Editor’s Desk

 

If you are not watching “Fauda” on Netflix, I must ask, are you seriously not watching “Fauda” on Netflix?

“Fauda” is an Israeli-made TV show about the conflict. It’s a work of fiction, about the undercover efforts of an Israel Defense Forces unit, trying to outsmart elements of Hamas. The best parts of the show are that everybody’s so achingly human ­– both sides – and the writers are frankly just good at building suspense.

It’s popular in Israel. Think “Game of Thrones”-popular, said community Shlichah Keren Weisshaus, who watched the first season in Israel before moving here for Milwaukee Jewish Federation and the Jewish Agency for Israel to represent.

“People the next day after (an episode) would come and talk about it,” she remembered.

Omri Bitan

Omri Bitan is a shin shin close to the end of his yearlong service here, acting as a young-adult cultural emissary from Israel as part of a program facilitated by Milwaukee Jewish Federation.

Bitan will grant that “Fauda” is popular, though he thinks if Israelis had to choose between “Game of Thrones” and “Fauda,” the former would win.

Weisshaus emphasized that “Fauda” is not Israel. Please, Wisconsin, don’t assume that the fast-paced, surprise-at-every-turn drama is reality in the Jewish state.

“It’s a great TV program. It’s not real,” she said. “Don’t feel that when you go to Israel, this is what you see. It’s not like that.”

Yes, yes, but it’s still some sort of window on the conflict. I admit that as I watch, I feel I get a better handle on the conflict, even as I understand that plenty has got to be pumped up for TV. Maybe that’s part of the appeal for Israelis too. Most Israelis don’t get to visit Ramallah. But they can visit it through “Fauda.”

Now you should know that like with gauging popularity (super popular vs. just popular), Bitan also doesn’t see eye-to-eye with Weisshaus on the veracity of “Fauda.” This is, after all, a discussion among Jews.

For Bitan, who has a cousin in a similar IDF unit, there’s a lot about “Fauda” that’s realistic.

Keren Weisshaus

“They’re going to their weddings, they’re going to hang out with those people,” he said. “That’s absolutely true. Undercover, all that, that’s happening for sure.”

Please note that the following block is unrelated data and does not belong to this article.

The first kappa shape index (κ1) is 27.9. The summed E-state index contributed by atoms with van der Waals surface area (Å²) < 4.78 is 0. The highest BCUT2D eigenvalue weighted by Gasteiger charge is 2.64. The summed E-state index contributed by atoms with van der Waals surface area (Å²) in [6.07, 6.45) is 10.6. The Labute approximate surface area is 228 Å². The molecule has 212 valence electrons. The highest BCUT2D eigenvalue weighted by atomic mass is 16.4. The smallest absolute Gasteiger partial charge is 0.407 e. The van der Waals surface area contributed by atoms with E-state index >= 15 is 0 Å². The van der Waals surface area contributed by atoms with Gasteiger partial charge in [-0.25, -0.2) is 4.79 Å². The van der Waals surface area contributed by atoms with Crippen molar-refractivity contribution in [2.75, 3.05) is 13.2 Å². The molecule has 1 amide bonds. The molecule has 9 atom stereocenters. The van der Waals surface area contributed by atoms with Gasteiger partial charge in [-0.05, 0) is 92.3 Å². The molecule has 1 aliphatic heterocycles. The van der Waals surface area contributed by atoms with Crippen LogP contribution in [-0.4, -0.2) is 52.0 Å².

Also, he feels scenes showing the emotion of it all are very real.

Weisshaus has thought about art and society before, for sure. She’s worked as a curator for art galleries in Israel, sometimes taking on political or uncomfortable topics. “Fauda,” which means “chaos” in Arabic, has been revolutionary for Israeli TV, she said.

“It was a different level of TV for Israelis. It had a very good level of production. The action was very professional,” she said. “It’s very engaging. I was sitting at the edge of my seat. It wasn’t so much what Israelis are used to from TV.”

It’s common both in Israel and America for foreign speakers to speak the native language on television with an accent. Recall all of the World War II movies where Germans speak English with German accents. It you think about it, this is kind of ridiculous, but we’re all accustomed to it and it’s what’s done.

“Fauda” takes risks, and I don’t just mean humanizing both sides and broadcasting a Palestinian-Israeli romance. It takes a risk, too, by including lots of spoken Arabic with subtitles. If you watch it on Netflix, the parts in Hebrew are dubbed with English, which is not as bad as it sounds. But whether you watch it here or in Israel, the audible Arabic is subtitled with English or Hebrew on the screen.

“Almost the entire program is in Arabic. You’re used to TV programs in English but that was something new so that was kind of nice,” Weisshaus said. “That gave it a sense of authenticity. People got accustomed to listening to Arabic.”

But remember, she cautions, “It’s a TV show. There’s no rogue unit in the army that can do whatever it will do and get away with it.”

Still, when we first started talking about “Fauda,” Weisshaus had one key demand: Don’t say anything about the second season. No spoilers, please. She doesn’t want to know.

Rob Golub is editor of the Wisconsin Jewish Chronicle.

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